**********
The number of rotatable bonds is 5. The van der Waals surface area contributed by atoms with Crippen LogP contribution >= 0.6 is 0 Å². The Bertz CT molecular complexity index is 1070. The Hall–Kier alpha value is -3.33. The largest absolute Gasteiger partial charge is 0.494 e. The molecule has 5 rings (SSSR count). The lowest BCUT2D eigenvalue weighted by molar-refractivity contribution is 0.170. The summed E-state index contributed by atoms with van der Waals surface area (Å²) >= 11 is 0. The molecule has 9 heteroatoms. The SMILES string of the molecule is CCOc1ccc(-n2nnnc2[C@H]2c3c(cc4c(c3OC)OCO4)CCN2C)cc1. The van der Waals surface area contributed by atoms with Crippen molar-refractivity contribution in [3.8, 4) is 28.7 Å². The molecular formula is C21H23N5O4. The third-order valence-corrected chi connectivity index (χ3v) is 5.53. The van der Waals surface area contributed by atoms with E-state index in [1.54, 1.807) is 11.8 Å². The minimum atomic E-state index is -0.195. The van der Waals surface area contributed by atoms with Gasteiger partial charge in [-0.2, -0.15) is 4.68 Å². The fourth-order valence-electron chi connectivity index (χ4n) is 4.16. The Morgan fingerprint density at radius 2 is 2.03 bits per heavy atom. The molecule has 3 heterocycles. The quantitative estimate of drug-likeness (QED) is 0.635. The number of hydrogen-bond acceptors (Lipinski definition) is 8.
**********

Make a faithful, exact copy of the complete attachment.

The number of rotatable bonds is 5. The van der Waals surface area contributed by atoms with Crippen LogP contribution >= 0.6 is 0 Å². The Bertz CT molecular complexity index is 1070. The Hall–Kier alpha value is -3.33. The largest absolute Gasteiger partial charge is 0.494 e. The molecule has 5 rings (SSSR count). The lowest BCUT2D eigenvalue weighted by molar-refractivity contribution is 0.170. The summed E-state index contributed by atoms with van der Waals surface area (Å²) >= 11 is 0. The molecule has 9 heteroatoms. The SMILES string of the molecule is CCOc1ccc(-n2nnnc2[C@H]2c3c(cc4c(c3OC)OCO4)CCN2C)cc1. The van der Waals surface area contributed by atoms with Crippen molar-refractivity contribution in [3.8, 4) is 28.7 Å². The molecular formula is C21H23N5O4. The third-order valence-corrected chi connectivity index (χ3v) is 5.53. The van der Waals surface area contributed by atoms with E-state index in [1.54, 1.807) is 11.8 Å². The minimum atomic E-state index is -0.195. The van der Waals surface area contributed by atoms with Gasteiger partial charge in [-0.2, -0.15) is 4.68 Å². The fourth-order valence-electron chi connectivity index (χ4n) is 4.16. The Morgan fingerprint density at radius 2 is 2.03 bits per heavy atom. The molecule has 3 heterocycles. The quantitative estimate of drug-likeness (QED) is 0.635. The number of hydrogen-bond acceptors (Lipinski definition) is 8.